Will You Name a Successor?One of the most important decisions you can make about the fate of your business after you're gone is whether you want it to continue, or whether you plan on closing it out. Not every small business is set up to outlive the owner. Let's say you're a dentist or a graphic artist. You may have one or two support employees, perhaps a bookkeeper or receptionist, but no one else has the skills to continue providing your business' services to customers once you've passed. In this scenario, it's likely you'll want to formally establish your intent to close the business upon your death or retirement. By making it clear in your estate plan that your business will no longer exist after your death and isn't transferable to your family, for example, it will reduce the risk that they will owe estate taxes.
Have the Tough TalksLet's say you want to entrust your business to a family member or employee to run once you're gone. The first step is to communicate your intention early on and ensure they’re willing to take over the business. Once there’s a verbal agreement, ask an estate attorney to draft your business plan of succession. You'll want that succession plan in place right away in case of your untimely passing. Doing so will help avoid discord among family members and others, and ensure that your wishes are followed. Remember, without an estate plan, you won't be able to determine successorship or the distribution of business assets. Take the case of a business with a single owner. Without an estate plan, the owner's estate has to liquidate the business' assets to pay off any debt, including taxes. Whatever is left would then be parceled out according to the owner's personal will. Of course, if the person didn't get around to making a will, their remaining business assets and everything else will be distributed according to state probate law.
Go Beyond a WillAn effective estate plan for a business owner will go beyond what you would include in a standard will. You'll need to spell out exactly what you want to happen with your business, should you become incapacitated or die. If you're the sole business owner, here's where you document how you want to transfer ownership of your company and to whom, assuming you've lined up someone for the job. If you have business partners, you'll need to craft what is known as a buy-sell agreement, which lays out how the partners can buy each other out. Let's say you share ownership of your company with someone else. Such an agreement would dictate how you could buy their share in the company upon their death from their estate. While you're laying the groundwork for the orderly disposition of your estate, remember to also establish whom you'd like to have the power to make financial decisions in the event you're incapacitated and upon your death.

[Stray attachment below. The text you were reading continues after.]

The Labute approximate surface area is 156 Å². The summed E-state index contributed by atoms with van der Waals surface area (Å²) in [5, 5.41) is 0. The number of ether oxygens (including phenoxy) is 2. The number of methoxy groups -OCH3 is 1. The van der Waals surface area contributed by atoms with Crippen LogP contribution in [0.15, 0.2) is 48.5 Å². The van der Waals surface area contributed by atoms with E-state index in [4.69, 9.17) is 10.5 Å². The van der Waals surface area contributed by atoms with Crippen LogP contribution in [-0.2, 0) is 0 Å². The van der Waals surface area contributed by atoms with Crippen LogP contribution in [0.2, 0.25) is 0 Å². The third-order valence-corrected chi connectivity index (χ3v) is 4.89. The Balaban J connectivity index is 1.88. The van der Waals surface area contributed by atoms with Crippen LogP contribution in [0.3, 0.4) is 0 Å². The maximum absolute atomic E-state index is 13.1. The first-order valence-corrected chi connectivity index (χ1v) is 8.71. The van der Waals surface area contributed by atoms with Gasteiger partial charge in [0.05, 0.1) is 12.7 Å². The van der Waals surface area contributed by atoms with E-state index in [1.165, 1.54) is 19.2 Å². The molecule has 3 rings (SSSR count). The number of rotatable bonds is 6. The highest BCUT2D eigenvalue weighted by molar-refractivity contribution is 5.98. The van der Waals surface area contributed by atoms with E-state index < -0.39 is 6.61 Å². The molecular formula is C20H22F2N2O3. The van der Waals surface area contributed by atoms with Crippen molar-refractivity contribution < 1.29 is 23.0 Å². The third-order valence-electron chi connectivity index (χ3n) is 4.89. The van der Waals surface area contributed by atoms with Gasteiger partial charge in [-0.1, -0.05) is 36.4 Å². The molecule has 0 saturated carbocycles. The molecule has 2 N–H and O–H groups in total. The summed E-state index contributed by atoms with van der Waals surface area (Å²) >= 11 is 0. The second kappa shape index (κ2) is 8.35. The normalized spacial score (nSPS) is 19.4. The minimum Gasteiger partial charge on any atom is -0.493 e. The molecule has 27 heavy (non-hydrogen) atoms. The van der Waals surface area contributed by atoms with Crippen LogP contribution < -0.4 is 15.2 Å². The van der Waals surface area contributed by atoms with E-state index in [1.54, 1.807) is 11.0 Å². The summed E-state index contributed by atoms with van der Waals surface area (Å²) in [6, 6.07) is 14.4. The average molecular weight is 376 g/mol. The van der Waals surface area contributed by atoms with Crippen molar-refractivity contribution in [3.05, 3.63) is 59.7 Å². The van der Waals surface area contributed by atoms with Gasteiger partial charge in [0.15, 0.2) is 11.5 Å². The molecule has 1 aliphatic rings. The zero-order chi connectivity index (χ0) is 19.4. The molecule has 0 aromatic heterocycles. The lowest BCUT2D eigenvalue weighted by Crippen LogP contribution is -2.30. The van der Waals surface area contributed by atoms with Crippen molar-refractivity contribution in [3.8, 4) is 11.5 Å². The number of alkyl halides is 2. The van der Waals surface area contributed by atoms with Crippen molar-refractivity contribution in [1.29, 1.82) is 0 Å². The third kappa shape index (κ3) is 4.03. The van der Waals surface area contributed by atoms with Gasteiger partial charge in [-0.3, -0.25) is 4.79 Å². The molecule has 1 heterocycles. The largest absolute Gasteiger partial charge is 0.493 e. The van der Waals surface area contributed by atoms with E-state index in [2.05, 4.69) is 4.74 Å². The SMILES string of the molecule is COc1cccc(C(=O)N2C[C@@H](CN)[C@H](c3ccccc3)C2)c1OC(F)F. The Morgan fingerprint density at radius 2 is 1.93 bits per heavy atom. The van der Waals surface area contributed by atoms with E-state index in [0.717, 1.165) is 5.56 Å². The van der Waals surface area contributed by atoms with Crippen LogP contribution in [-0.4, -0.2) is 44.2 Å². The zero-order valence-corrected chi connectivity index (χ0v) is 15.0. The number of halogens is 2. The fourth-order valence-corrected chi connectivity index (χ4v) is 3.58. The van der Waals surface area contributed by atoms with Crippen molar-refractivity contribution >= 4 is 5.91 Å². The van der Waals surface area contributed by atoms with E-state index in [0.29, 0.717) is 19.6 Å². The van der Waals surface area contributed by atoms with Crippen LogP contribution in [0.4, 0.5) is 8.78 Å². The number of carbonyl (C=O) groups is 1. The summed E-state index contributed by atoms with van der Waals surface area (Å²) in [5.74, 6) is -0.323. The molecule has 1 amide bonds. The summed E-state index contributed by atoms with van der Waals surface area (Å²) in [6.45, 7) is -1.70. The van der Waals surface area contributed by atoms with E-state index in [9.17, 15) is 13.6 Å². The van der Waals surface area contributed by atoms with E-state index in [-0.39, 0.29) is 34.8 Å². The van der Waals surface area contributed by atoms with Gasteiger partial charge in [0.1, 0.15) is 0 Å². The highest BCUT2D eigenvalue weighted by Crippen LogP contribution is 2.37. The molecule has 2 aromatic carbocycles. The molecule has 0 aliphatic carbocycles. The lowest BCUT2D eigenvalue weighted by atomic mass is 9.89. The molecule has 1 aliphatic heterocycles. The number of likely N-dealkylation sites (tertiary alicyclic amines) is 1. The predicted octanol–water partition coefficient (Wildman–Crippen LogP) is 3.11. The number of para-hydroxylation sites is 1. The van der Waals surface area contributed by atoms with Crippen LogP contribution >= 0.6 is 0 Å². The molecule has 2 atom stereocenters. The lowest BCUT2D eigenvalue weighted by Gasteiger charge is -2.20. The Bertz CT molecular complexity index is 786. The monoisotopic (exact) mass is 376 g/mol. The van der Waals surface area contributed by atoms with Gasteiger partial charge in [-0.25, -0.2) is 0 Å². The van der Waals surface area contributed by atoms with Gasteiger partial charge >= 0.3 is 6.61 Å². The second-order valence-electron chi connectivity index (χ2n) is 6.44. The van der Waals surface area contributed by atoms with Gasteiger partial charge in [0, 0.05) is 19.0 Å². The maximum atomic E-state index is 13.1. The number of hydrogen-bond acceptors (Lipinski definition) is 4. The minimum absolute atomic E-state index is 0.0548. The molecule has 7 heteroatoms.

Minimize the "Death Tax"One of the perks of having an estate plan in place is that it will enable you to take steps to reduce the so-called death tax that your estate may be required to pay once you die. As a business owner, your estate could be on the hook for taxes ranging from 35% to 50% of your company's value. Many families faced with this tax bill often have to resort to selling the business to raise the funds within the nine-month window required by the IRS to pay off estate taxes. Fortunately, the IRS allows some flexibility to business owners who establish an estate plan. Including selling stock at a lesser tax cost and the ability for the business owner's estate to pay estate taxes in installments. As the saying goes, you can't take it with you. But with proper estate planning, you can ensure that the fruits of your hard work will end up in the right hands.